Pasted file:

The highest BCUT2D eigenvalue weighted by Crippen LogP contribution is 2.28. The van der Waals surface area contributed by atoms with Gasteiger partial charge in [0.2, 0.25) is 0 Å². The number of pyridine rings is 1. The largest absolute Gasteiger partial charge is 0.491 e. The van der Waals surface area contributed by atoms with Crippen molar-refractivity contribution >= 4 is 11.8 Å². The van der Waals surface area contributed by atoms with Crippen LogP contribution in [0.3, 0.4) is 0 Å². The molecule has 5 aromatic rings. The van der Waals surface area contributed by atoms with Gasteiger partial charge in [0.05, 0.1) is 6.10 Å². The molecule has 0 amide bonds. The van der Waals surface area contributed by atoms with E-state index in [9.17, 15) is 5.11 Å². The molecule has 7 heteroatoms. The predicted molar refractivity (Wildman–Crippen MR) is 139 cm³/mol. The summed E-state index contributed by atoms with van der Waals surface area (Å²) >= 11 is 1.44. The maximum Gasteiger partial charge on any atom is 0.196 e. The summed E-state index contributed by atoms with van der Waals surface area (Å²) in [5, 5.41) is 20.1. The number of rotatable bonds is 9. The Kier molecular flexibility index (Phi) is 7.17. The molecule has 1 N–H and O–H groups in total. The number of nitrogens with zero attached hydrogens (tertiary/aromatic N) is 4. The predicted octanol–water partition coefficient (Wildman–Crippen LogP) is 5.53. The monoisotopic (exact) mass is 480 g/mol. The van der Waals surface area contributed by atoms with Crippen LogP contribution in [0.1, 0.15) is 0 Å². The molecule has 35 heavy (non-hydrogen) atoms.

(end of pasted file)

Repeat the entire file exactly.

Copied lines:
The highest BCUT2D eigenvalue weighted by Crippen LogP contribution is 2.28. The van der Waals surface area contributed by atoms with Gasteiger partial charge in [0.2, 0.25) is 0 Å². The number of pyridine rings is 1. The largest absolute Gasteiger partial charge is 0.491 e. The van der Waals surface area contributed by atoms with Crippen molar-refractivity contribution >= 4 is 11.8 Å². The van der Waals surface area contributed by atoms with Crippen LogP contribution in [0.3, 0.4) is 0 Å². The molecule has 5 aromatic rings. The van der Waals surface area contributed by atoms with Gasteiger partial charge in [0.05, 0.1) is 6.10 Å². The molecule has 0 amide bonds. The van der Waals surface area contributed by atoms with E-state index in [9.17, 15) is 5.11 Å². The molecule has 7 heteroatoms. The predicted molar refractivity (Wildman–Crippen MR) is 139 cm³/mol. The summed E-state index contributed by atoms with van der Waals surface area (Å²) >= 11 is 1.44. The maximum Gasteiger partial charge on any atom is 0.196 e. The summed E-state index contributed by atoms with van der Waals surface area (Å²) in [5, 5.41) is 20.1. The number of rotatable bonds is 9. The Kier molecular flexibility index (Phi) is 7.17. The molecule has 1 N–H and O–H groups in total. The number of nitrogens with zero attached hydrogens (tertiary/aromatic N) is 4. The predicted octanol–water partition coefficient (Wildman–Crippen LogP) is 5.53. The monoisotopic (exact) mass is 480 g/mol. The van der Waals surface area contributed by atoms with Crippen LogP contribution in [0.1, 0.15) is 0 Å². The molecule has 35 heavy (non-hydrogen) atoms.